7 Questions with Copper Pot Kitchen’s Ashley Tarver


Ashley Tarver of Copper Pot Kitchen makes some pretty awesome olive oils. Seriously, not making it up. We used her Roasted Garlic olive oil in our mashed potatoes for Thanksgiving…amazing. If you don’t know her yet, you should check her out. Ashley has brought her worldly experience to Alabama, and the South is lucky to have her.

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What country influences your cooking style the most?
I’m a cultural sponge of sorts, ha. Everywhere I travel I soak up a bit of this or a bit of that. Having spent a year in Argentina and two years in Spain, I am very drawn to rustic foods- grilled meats, fresh seafood. The cultural nuances are often found in the seasonings and preparation of those meats and seafood. That is what I try and pay attention to. I am a huge fan of the Mediterranean way of eating as well which has influenced my cooking and my products. It is all about simplicity and quality of ingredients. An excellent piece of grilled meat, a good cheese, a slice of bread, fresh vegetables and of course, a good oil is really all you need.

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What is something interesting and inventive you learned traveling and cooking in the countries you visited?
I think the most interesting thing I have learned in my travels is that in a lot of places in the world food doesn’t come from the supermarket. I will never forget the meal I had on the African coastal town of Essaouira in Morocco. The local fisherman had just brought in the catch for the day. Everywhere we looked were stacks of newspapers and rusty buckets with fish guts. And the cats… there were cats everywhere greedily hoping to devour a stray fish. We wandered in and out of the maze like tables and eventually selected some sardines and another fresh fish. We took the fish wrapped in newspaper to a small open air “restaurant” where they grilled our fish in a fiery clay oven. They brought to the table fresh lemons and a mixture of onions, tomatoes and cilantro. We ate the fish with our fingers and it is one of the most memorable meals of my life. It was just so authentic.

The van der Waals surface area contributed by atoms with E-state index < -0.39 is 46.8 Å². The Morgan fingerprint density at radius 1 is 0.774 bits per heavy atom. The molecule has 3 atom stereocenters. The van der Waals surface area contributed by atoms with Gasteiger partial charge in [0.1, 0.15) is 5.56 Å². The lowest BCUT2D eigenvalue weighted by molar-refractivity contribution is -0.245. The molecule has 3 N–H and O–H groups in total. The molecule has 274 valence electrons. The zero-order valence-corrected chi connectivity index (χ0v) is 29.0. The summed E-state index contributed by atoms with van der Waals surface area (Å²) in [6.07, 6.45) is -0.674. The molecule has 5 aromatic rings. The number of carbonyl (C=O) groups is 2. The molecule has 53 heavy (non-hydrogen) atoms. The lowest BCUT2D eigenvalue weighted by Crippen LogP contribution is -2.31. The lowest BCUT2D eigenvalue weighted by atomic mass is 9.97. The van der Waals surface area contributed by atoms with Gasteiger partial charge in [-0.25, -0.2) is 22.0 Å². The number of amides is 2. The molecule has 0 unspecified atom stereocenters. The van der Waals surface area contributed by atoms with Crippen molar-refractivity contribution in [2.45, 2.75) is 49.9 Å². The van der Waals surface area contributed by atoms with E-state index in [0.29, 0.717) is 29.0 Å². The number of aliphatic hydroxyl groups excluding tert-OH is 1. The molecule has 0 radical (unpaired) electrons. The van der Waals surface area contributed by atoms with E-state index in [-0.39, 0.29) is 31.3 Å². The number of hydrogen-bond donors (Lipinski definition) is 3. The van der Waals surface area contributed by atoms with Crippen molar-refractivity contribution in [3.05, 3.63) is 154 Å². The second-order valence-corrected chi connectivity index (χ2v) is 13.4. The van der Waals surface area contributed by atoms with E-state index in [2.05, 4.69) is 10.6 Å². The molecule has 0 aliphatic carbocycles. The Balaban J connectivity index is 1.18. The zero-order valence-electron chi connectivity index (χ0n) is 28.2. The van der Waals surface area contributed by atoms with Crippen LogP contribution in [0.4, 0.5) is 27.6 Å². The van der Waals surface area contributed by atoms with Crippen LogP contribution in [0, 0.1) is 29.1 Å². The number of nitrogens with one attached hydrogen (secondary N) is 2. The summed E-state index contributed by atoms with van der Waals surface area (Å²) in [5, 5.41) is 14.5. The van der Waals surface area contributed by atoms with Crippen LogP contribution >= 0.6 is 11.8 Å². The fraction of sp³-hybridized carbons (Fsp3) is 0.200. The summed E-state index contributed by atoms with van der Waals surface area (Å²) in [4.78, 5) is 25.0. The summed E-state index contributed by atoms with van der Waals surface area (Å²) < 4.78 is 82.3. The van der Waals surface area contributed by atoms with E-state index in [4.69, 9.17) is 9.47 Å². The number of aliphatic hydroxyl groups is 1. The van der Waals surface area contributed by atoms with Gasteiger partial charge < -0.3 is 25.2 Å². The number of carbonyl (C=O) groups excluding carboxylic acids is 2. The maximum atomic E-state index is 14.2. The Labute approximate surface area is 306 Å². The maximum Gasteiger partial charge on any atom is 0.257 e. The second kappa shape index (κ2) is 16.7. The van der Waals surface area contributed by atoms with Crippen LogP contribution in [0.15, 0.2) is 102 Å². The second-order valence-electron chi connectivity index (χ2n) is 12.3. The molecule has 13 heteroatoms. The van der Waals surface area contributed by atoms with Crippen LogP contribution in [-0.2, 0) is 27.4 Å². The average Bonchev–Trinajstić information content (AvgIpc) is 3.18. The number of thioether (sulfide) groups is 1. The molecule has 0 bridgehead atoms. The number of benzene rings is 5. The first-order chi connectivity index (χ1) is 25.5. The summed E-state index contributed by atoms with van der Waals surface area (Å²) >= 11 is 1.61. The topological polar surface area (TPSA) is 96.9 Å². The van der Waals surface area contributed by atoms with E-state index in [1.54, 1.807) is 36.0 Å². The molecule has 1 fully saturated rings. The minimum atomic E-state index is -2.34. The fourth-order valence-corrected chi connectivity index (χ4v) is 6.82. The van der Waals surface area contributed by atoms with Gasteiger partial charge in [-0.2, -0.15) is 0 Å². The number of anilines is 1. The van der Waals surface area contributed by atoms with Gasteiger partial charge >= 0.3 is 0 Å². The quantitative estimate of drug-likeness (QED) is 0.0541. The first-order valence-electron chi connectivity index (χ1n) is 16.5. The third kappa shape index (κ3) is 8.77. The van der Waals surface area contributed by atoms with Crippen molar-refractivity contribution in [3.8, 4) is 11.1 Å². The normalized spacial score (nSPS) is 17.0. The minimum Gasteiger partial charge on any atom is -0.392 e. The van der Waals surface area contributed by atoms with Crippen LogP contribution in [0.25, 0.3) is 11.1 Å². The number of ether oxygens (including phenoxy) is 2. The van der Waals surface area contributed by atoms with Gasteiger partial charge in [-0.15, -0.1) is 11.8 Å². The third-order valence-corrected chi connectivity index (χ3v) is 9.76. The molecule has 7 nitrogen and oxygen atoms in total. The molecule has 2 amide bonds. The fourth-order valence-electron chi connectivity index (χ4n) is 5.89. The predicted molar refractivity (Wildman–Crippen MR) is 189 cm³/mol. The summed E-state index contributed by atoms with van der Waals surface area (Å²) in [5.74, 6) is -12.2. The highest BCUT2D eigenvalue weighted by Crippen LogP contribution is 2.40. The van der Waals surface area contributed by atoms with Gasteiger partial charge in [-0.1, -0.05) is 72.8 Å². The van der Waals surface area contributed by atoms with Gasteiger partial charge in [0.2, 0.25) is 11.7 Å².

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What was your favorite recipes/combinations for explosive flavors?
It is so hard to pinpoint a favorite flavor or combination. But- if I have to choose- I will say something grilled or charred with a bright, acidic sauce. Take the above meal for example, a delicate fish with the perfect char served with a tangy onion salad with fresh lemon juice. Fresh but complex at the same time. That is a pretty perfect combination for me.

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Explain the choices you made for your infusions.
I have four flavors: Lemon Rosemary, Roasted Garlic, Spicy Chile and Honey Balsamic. I chose these flavors because they are flavors I use at home all of the time. I started infusing oils in my kitchen to save myself time when I was cooking. Roasted garlic was the first infused oil I ever made. I was frequently making “pan con tomate” a Spanish favorite. Pan con tomate is baguette lightly toasted, rubbed with olive oil, a fresh garlic clove and the juice and pulp from a tomato and topped with Manchego cheese and Serrano ham. The first time I tried “pan con tomate” was for breakfast in Spain. I thought it was the most fabulous thing I’d ever eaten. I think I had about 10 that morning, ha! Anyway, I was making them for a party I was catering and I was so tired of peeling garlic and rubbing it on every toast point that I started infusing the garlic into olive oil. The rest is history…

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Which oil do you recommend for someone who is just starting out with infused oils?
For someone who is just starting out with infused oils I recommend they choose an infusion that has an ingredient they love. If you love spicy… spicy chile! If you can’t get enough balsamic… then the Honey Balsamic is for you. And… if you still aren’t sure… try and pick and oil that will pair with things you eat.. For example, if you love pasta the garlic oil or spicy chile are perfect to toss with pasta and a bit of fresh parmesan!

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What would you recommend for the more adventurous cook?
My challenge for the more inventive cook is to think outside the box and find new ways to use the oil. For example, I stir the spicy chile into the water for grits or couscous to add a big kick. Sometimes it is fun to just see what will happen…

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Explain the difference between your olive oil and everyday ones that can be purchased at the store? (better quality/high quality control)
The difference between an infused oil and a regular olive oil is that we are flavoring the oil with the selected herbs and spices. We start with an excellent extra virgin Spanish olive oil and put the dried herbs and spices into the oil. Over time, the oil absorbs the flavor of the herbs and spices. This is an advantage when you use the oils to marinate or cook with because it quickly adds depth of flavor. It’s all about the flavor!

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What makes yours special?
We think our flavor combinations and packaging make us very special. In a world of cylindrical olive oil bottles ours is square. Our bottle is different and our company is too. Our bottles make wonderful gifts and look lovely on any kitchen counter.

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